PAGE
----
...was closing speeches day, prosecution then defence. Neither of us bloggers managed to hear the prosecution one, so this is a second-hand report. Apologies to Mr Blair if I don't do justice to his speech, which by all accounts was very good, though of course Wrong and therefore not entirely a Good Thing (c.f. Sellar and Yeatman "1066 & All That" ? - keep up, everyone!) It's been described as very short and very measured, in contrast to the 'jowls quivering with outrage' school of speechifying which some of us may have experienced from a prosecuting QC in a parallel universe. Mr Blair began by acknowledging the importance of direct action in righting wrongs in our society, using examples such as the abolition of slavery and women's suffrage. His main argument was over the reasonableness or otherwise of Phil and Toby's actions - their defence rests on their actions being reasonable and proportionate in relation to the crime they were trying to prevent, in the circumstances as they believed them to be at the time. Of course, we all know that T and P were entirely right about what was going to happen, but that is knowledge after the fact and therefore cannot affect the jury's deliberations - and there's precious little comfort for the Iraqis in saying 'I told you so.' Mr Blair asserted that Phil and Toby's planned actions were not reasonable and proportionate, and that therefore their defence does not stand and the jury should find them guilty.
We know better.
Incidentally, I missed Mr Blair's closing speech as I was listening to the report of the House of Lords' debate on cluster weapons held the previous day (Thursday) - everyone (except the Foreign Office minister) seems to have got the point that they (the cluster bombs, not their lordships - that's another argument for another day) are 'an affront to humanity' and is calling for an outright international ban on the use of any type of cluster munitions, supposedly 'smart' or otherwise. It was reported on Today in Parliament and you can listen again here:http://www.bbc.co.uk/radio/aod/radio4_aod.shtml?radio4/tip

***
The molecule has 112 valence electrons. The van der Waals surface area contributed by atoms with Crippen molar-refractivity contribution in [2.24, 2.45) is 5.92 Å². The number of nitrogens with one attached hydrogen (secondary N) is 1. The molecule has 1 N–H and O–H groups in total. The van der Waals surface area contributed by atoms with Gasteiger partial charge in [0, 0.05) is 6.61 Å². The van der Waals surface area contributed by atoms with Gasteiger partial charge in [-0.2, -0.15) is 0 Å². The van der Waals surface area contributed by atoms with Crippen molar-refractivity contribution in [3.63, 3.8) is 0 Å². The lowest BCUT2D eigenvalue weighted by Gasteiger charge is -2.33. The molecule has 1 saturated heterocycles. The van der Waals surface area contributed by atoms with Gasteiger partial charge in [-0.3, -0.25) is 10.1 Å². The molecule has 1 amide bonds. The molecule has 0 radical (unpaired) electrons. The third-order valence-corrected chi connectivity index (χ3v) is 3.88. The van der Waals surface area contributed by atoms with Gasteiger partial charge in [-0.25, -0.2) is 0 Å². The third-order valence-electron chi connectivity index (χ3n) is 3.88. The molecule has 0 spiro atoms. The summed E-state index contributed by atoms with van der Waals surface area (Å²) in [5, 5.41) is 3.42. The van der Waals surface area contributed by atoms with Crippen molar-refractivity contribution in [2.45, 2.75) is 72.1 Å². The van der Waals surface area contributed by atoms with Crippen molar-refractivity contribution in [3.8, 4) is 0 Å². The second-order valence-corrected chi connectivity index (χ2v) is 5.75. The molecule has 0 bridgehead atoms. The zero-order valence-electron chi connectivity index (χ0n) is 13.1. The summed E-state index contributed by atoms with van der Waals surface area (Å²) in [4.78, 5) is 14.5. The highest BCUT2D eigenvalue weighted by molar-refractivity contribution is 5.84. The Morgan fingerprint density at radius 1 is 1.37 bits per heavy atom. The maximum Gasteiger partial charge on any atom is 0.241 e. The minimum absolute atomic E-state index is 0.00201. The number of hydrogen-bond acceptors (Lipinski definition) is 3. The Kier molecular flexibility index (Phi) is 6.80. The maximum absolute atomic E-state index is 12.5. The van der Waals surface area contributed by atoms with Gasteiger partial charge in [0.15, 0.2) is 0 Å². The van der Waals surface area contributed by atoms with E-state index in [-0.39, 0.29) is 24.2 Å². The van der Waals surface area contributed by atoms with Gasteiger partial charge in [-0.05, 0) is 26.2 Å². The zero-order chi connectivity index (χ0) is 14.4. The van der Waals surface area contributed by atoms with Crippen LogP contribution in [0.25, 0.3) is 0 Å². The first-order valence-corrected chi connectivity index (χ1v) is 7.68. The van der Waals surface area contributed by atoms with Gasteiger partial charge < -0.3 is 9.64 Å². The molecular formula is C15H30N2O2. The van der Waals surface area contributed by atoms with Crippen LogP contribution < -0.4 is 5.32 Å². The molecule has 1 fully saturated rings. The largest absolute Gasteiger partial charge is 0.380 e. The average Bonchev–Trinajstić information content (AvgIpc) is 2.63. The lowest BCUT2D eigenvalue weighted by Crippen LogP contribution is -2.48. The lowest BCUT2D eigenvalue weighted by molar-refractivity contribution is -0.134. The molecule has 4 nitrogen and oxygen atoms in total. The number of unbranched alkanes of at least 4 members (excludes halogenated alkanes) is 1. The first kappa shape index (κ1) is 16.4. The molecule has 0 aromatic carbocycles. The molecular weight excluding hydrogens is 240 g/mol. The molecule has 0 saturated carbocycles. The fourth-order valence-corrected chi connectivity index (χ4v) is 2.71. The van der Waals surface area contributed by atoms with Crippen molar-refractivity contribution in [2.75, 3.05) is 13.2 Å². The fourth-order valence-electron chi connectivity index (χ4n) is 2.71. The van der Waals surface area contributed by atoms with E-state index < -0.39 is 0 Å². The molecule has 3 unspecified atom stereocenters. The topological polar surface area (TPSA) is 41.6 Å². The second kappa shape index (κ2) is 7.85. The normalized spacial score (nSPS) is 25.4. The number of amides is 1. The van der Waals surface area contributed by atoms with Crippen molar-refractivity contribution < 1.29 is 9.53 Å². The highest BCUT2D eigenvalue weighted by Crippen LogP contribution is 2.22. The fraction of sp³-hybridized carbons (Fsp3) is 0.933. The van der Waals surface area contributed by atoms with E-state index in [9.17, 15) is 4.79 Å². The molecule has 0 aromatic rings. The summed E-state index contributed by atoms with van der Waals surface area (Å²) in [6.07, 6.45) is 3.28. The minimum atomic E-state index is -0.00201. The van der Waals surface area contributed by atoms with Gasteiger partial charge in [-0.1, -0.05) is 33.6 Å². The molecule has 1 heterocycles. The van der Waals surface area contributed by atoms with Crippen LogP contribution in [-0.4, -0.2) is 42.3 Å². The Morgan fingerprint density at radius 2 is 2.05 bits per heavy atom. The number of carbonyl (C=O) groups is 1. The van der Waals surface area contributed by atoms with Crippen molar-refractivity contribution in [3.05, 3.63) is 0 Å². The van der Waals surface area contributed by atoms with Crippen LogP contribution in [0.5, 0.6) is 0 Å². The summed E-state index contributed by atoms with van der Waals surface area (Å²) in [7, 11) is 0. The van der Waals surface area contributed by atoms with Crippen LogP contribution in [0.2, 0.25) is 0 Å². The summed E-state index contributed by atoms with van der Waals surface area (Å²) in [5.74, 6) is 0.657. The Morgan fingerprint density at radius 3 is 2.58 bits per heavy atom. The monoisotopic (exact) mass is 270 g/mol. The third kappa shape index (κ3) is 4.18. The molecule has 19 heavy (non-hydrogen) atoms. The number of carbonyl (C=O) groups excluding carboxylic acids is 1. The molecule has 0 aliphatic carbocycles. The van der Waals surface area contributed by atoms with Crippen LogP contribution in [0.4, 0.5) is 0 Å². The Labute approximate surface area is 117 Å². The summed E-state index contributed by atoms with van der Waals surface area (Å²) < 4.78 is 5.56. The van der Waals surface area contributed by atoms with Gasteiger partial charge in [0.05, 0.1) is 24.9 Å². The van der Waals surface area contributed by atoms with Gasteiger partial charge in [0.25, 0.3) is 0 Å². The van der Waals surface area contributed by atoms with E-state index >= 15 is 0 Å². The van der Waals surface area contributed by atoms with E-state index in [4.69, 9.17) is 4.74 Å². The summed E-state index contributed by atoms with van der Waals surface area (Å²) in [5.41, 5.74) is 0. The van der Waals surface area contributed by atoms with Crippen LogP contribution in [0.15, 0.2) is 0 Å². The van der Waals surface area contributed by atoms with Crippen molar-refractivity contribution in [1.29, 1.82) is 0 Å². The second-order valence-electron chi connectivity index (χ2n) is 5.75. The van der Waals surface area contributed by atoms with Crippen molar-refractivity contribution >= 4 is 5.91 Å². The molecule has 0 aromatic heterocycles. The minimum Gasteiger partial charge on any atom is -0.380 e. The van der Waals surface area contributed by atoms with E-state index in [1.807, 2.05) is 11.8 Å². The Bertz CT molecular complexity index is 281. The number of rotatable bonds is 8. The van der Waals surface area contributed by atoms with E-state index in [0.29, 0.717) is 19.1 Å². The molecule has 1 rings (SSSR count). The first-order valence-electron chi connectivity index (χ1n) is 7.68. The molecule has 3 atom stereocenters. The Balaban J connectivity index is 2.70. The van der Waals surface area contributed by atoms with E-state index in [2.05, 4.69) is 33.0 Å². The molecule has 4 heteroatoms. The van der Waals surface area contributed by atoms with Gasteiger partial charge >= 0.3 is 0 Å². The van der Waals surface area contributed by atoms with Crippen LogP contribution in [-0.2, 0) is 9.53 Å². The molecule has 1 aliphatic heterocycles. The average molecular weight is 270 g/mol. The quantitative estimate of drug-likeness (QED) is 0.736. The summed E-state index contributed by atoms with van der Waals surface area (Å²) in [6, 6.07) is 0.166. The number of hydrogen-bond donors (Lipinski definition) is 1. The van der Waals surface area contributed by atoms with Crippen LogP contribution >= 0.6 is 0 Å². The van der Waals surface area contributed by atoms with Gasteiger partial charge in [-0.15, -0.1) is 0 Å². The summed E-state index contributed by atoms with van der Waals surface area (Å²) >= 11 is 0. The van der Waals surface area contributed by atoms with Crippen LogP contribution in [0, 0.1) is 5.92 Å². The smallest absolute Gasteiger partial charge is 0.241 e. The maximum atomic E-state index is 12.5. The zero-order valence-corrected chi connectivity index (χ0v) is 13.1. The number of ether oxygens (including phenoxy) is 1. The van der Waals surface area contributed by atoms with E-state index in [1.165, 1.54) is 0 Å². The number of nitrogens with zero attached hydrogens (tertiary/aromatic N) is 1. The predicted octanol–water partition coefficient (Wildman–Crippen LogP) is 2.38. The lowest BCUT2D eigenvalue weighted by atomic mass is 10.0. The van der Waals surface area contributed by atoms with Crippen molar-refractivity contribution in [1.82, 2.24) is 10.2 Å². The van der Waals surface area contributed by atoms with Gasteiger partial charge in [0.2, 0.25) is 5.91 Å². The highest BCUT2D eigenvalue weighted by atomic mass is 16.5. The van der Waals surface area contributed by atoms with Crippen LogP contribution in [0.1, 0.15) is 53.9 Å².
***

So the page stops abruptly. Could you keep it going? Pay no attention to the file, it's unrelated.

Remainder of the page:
- it's about 16 mins from the start of the programme as far as I recall.
Ed Rees' closing speech for the defence was rather longer and will get a separate post. Meanwhile, I must gather my clean socks and prepare to trundle back down to Bristol. Tomorrow (Monday) morning, the judge has a couple of documents to ok, prepared jointly by the prosecution and defence, then he will give his summing up and send the jury out to consider their verdict. So, we could conceivably have a result tomorrow.